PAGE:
And Aish and Chabad do the good work they do because they want your soul, not because they practice pluralism.

    And don’t try to say that isn’t true. I worked for or with both of them in Israel and in the US for years and I studied in their yeshivot.

    We don’t need that – and I say that as someone who once header the World Union of Jewish Students in the US and who knows very well how devoid of Jewishness many college campuses can be.

    And, at any rate, the point of Goldblatt’s article is wrong, and thhe facts she assumes to make her points are not actually true.

  4. I believe that Leora’s comments are in the spirit of “Klal Yisrael” which is seeing Judaism as one community with many segments each of which has respect for the other. As such, I would like to differentiate between the modern Orthodox and the Haredim. Modern Orthodox wear knit kippot, almost all hold productive if not professional jobs, they not only serve in the army but are disproportionately officers, and they are for the most part respectful of ther Jews whatever their beliefs. As such they fit in with Leora’s blog perfectly and see themselves as a part of Klal Yisrael. In contrast are the Haredim. Many of the men are unemployed or underemployed, they reject not only contact with
    the world and other Jews (who they do not recognize as Jews), they do not serve in the army, they take hundreds of millions of dollars from Israel and some do not even recognize the state (in what alternative universe would this be ethical?), they have large amounts of children some of whom they cannot feed without assistance, they are utterly disrespectful, even disdainful of other Jews and their idea of Klal Yisrael is limited to them. These people don’t consider themselves a part of Leora’s metaphorical tree. I believe we should honor their beliefs and even recognize them as a different form of “plant” life. Unlike modern Orthodox who enhance what it means to be a Jew, Haredim are destructive to the Jewish people. When will we wake up and figure out a strategy to stop including people in Klal Yisrael who don’t want to be included and will never include us?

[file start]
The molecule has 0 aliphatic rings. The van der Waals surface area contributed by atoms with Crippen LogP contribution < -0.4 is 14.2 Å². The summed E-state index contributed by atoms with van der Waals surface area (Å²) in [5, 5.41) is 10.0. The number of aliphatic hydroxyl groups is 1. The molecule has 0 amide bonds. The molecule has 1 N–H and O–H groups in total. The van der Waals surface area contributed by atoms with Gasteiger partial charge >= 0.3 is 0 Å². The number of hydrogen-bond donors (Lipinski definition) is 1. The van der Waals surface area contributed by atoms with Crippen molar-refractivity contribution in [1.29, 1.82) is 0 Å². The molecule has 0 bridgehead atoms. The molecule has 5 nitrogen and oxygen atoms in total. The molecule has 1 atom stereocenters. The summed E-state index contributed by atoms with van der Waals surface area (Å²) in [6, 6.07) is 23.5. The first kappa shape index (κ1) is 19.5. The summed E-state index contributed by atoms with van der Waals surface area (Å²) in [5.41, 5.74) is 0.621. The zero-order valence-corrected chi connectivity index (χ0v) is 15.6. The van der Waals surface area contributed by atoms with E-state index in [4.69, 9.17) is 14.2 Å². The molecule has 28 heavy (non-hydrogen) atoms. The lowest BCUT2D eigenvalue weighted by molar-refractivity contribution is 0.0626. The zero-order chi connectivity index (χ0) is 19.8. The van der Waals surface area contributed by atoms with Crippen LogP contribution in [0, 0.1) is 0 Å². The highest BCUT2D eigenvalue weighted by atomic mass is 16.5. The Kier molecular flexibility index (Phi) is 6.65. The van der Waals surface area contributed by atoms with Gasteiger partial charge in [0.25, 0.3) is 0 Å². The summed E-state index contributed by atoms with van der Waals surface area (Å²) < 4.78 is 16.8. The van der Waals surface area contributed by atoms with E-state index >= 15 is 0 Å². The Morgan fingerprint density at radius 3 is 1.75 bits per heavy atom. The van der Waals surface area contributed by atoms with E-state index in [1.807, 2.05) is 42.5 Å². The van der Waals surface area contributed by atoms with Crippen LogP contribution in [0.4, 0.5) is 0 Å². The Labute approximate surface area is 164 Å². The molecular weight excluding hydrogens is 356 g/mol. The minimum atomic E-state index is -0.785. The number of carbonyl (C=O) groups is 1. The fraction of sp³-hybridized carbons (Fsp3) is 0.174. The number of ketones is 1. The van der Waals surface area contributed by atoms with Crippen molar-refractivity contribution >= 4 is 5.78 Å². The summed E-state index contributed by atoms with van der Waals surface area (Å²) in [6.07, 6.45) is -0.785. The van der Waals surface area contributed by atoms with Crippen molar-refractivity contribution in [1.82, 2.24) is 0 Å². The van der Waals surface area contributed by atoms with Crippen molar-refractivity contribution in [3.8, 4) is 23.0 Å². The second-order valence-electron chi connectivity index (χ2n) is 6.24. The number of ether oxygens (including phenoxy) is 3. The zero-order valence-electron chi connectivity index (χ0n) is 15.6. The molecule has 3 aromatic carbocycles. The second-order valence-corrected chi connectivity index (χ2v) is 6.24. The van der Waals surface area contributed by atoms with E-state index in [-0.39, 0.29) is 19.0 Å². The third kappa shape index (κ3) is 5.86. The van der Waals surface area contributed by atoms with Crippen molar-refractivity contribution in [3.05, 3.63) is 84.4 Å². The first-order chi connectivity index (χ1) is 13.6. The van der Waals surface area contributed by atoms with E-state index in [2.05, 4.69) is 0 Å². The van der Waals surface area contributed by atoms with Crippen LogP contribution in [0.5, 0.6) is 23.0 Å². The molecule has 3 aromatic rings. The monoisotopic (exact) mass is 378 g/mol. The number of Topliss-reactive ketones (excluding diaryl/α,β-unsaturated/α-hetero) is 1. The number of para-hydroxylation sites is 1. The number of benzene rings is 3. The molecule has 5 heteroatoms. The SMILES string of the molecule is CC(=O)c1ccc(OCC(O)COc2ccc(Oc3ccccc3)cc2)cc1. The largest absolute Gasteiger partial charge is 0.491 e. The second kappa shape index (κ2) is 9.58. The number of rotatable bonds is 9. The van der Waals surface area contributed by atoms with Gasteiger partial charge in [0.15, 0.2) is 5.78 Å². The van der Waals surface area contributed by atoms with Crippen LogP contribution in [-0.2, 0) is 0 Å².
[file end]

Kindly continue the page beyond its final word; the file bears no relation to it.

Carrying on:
5. I disagree with the writer’s opinions on Orthodoxy sustaining Judaism. The reform movement was alive and well in the diaspora for generations before the founding of the modern state of Israel. Were it not for the state of Israel, who gave special privileges to the Orthodox as an afterthought, the Orthodox movement would have died long ago. Now as a result of exponential breeding, they have become a dominating force in Israeli and Jewish politics. In doing so, they have created a revisionist history, in which the contributions of secular modern Jews who fought for and built the state of Israel and kept Judaism alive by adapting, are minimized. In place of giving credit to the secular pioneers, the Orthodox movement is patting themselves on the back for ‘keeping Judaism alive’. They conveniently forget that it was secular Jews who built the nation, while they huddled in shtetls and dressed like 16th century Northern European peasants.